In practice stylus 11 is typically fabricated to include a pressure sensitive device (e.g. spring loaded potentiometer) so that the pressure applied produces a voltage which after conversion in ADC 28 is used to manipulate the processing within processor 30 so as to simulate more closely the mixing effect associated with paint mixing on a normal palette and as illustrated in FIG. 3. More than one color from the blend may be retained in the spare latches. Thus a typical operation of the palette system would commence with selecting color 1 say and entering this onto the palette, that is via processor 30 into store 31. As no other color will be present in store 31 at this stage the color stored will be dependent on the stylus pressure alone. On selecting color 2 as shown in FIG. 2, this color is processed with the stored color so as to blend in those portions where the two colors overlap. This mix will also depend on the stylus pressure and how many overstrokes of the stylus have been made by the operator. When a particular color or range of colors have been satisfactorily produced then each of these (e.g. color M and N of FIG. 3) can be retained in the appropriate latches for further use either for painting or for blending with other colors via switch 24. This technique allows a whole range of colors to be generated at will from a few basic colors. Although only three latches are shown for simplicity this number can be increased. Thus when an operator is working on faces for example a range of flesh tones can be built up and retained for use on that particular subject. Where another picture is concerned with sky rendering then a range of blues can be used.
Although the system has been described as simulating the normal paint mixing process it could be modified so that the touch tablet produces a steady stream of strobes so that the mixing effect takes into account the time period for which the stylus is held at a given location.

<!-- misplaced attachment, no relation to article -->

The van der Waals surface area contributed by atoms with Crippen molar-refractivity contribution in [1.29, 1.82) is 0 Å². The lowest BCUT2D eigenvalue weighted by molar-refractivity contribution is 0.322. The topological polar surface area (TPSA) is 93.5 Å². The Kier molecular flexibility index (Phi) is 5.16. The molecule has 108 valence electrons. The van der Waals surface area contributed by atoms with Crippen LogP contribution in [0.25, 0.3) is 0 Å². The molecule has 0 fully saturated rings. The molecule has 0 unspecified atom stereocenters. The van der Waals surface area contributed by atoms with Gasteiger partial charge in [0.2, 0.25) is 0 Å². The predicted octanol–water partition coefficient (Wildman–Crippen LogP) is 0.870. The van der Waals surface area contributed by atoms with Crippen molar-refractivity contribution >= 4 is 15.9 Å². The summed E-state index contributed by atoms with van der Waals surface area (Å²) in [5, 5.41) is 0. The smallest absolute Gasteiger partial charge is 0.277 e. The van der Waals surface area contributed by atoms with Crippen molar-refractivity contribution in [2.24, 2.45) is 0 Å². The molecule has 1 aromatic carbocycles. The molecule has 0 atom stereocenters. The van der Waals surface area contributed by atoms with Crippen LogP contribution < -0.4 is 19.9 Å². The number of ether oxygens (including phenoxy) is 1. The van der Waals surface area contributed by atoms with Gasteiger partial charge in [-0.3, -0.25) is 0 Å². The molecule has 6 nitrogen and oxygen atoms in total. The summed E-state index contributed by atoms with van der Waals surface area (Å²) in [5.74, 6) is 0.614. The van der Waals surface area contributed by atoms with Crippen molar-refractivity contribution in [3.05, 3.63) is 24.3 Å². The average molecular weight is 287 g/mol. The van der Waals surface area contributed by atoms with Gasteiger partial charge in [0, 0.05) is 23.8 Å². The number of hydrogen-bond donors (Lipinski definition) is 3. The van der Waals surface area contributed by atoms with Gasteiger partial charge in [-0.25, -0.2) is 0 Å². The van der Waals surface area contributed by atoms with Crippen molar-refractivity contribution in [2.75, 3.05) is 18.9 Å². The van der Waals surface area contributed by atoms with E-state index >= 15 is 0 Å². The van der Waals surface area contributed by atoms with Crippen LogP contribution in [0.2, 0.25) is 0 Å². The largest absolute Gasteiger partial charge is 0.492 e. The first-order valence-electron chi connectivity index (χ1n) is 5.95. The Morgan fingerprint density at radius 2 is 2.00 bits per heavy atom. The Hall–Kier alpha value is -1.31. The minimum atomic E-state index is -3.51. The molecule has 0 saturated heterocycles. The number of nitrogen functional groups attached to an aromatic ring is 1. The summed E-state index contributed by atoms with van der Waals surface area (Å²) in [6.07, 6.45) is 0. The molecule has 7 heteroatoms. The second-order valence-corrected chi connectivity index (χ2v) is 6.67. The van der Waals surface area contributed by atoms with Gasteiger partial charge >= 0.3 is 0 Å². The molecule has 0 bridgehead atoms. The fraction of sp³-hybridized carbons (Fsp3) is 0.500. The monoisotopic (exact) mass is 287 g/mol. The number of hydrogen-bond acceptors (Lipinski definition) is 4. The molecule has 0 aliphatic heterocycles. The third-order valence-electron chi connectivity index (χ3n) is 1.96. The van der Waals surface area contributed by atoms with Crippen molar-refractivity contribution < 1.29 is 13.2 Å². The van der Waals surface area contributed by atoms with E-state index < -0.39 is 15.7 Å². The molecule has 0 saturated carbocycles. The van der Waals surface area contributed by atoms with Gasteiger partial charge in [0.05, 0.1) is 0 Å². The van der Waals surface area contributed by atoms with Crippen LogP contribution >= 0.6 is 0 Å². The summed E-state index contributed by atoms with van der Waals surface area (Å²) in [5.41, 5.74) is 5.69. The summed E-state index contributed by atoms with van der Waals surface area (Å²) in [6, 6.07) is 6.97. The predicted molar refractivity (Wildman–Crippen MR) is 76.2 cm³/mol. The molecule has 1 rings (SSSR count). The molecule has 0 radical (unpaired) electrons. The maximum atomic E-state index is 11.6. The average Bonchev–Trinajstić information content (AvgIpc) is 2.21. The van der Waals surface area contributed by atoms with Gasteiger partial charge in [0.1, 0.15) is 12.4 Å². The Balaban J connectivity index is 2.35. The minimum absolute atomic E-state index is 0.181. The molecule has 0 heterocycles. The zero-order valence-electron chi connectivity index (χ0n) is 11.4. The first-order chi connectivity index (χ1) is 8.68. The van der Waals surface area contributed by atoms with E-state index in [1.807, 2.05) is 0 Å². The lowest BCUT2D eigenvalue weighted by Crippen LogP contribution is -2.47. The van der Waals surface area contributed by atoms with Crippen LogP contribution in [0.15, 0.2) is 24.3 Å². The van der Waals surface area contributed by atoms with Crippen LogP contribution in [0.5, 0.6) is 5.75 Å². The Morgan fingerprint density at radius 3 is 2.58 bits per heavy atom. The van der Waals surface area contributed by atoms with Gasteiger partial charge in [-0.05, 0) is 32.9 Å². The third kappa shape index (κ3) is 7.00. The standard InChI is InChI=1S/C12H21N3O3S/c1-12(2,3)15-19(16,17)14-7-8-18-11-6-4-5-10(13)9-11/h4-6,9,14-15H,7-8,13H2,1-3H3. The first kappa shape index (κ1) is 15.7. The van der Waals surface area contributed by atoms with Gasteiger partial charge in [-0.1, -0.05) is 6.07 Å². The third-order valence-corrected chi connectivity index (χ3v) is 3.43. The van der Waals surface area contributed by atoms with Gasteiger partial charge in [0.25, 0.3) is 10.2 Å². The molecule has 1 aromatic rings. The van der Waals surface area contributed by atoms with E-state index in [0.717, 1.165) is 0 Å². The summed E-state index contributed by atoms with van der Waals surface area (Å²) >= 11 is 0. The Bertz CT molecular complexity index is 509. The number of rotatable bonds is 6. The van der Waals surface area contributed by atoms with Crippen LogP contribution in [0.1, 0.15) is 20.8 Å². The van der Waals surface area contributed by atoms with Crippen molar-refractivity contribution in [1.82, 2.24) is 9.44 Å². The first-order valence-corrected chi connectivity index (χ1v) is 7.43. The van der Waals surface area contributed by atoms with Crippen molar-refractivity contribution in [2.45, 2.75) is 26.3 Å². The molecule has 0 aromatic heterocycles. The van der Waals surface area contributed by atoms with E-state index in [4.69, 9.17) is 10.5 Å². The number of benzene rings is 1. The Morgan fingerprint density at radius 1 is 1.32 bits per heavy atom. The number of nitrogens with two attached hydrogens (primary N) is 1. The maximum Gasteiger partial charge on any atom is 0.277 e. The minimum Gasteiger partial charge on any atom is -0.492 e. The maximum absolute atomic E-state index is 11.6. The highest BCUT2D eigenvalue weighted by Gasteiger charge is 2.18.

Although the paint color processing has been illustrated in terms of a single processor 30 and palette store 31 for simplicity of understanding (and which would be perfectly adequate for monochrome pictures where the colors produced were all shades of grey), in practice the color information will typically be handled in three identical paths. Thus as shown in FIG. 4 the paint color from blocks 20A, 20B, 20C, which respectively hold the color components (e.g. Y, I and Q) will be output to respective processors and palette stores 30A-30C, 31A-31C driven in parallel from common address generator 35. The respective outputs will pass to combiner 43 where full color will be provided for monitoring (via a digital to analogue converter as necessary) or can be fed back to holding latches.
Where the palette system of the invention is incorporated into an existing graphics arrangement of the type shown in FIG. 1 then the present system can be represented by the FIG. 5 arrangement. A selected color made available via the computer can be mixed with a color already present in the palette and after mixing the color of interest can be retained in latch 26 for use in the frame store.
Although not shown it may be convenient to blank the monitor screen for that area outside the palette area, using standard techniques, or to key the palette area over the picture being painted.
Although the palette system of the invention is suitable for basic graphics generators, the flexibility and capability of the palette makes it ideal for more sophisticated systems such as that described in co-pending U.S. patent application Ser. No. 326,293, filed Dec. 1, 1981. The U.S. application is based on U.K. patent application Nos. 8038887and 8136539.
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|U.S. Classification||345/594, 345/156, 345/593, 345/592, 348/577|
|International Classification||G06F3/0484, G09G5/02|
|Cooperative Classification||G09G5/026, G06F3/04845|
|European Classification||G06F3/0484M, G09G5/02C|
|Mar 22, 1982||AS||Assignment|
Owner name: QUANTEL LIMITED, MAIDENHEAD HOUSE, BARTHOLOMEW ST.
Free format text: ASSIGNMENT OF ASSIGNORS INTEREST.;ASSIGNORS:SEARBY, ANTHONY D.;WALKER, IAN C.;REEL/FRAME:003993/0504
Effective date: 19820315
Owner name: QUANTEL LIMITED, A BRITISH COMPANY,ENGLAND
Free format text: ASSIGNMENT OF ASSIGNORS INTEREST;ASSIGNORS:SEARBY, ANTHONY D.;WALKER, IAN C.;REEL/FRAME:003993/0504
Effective date: 19820315
|Jan 17, 1989||REMI||Maintenance fee reminder mailed|
|Apr 12, 1989||FPAY||Fee payment|
Year of fee payment: 4
|Apr 12, 1989||SULP||Surcharge for late payment|
|Sep 24, 1992||FPAY||Fee payment|
Year of fee payment: 8
|Sep 26, 1996||FPAY||Fee payment|
Year of fee payment: 12
|May 13, 1997||CC||Certificate of correction|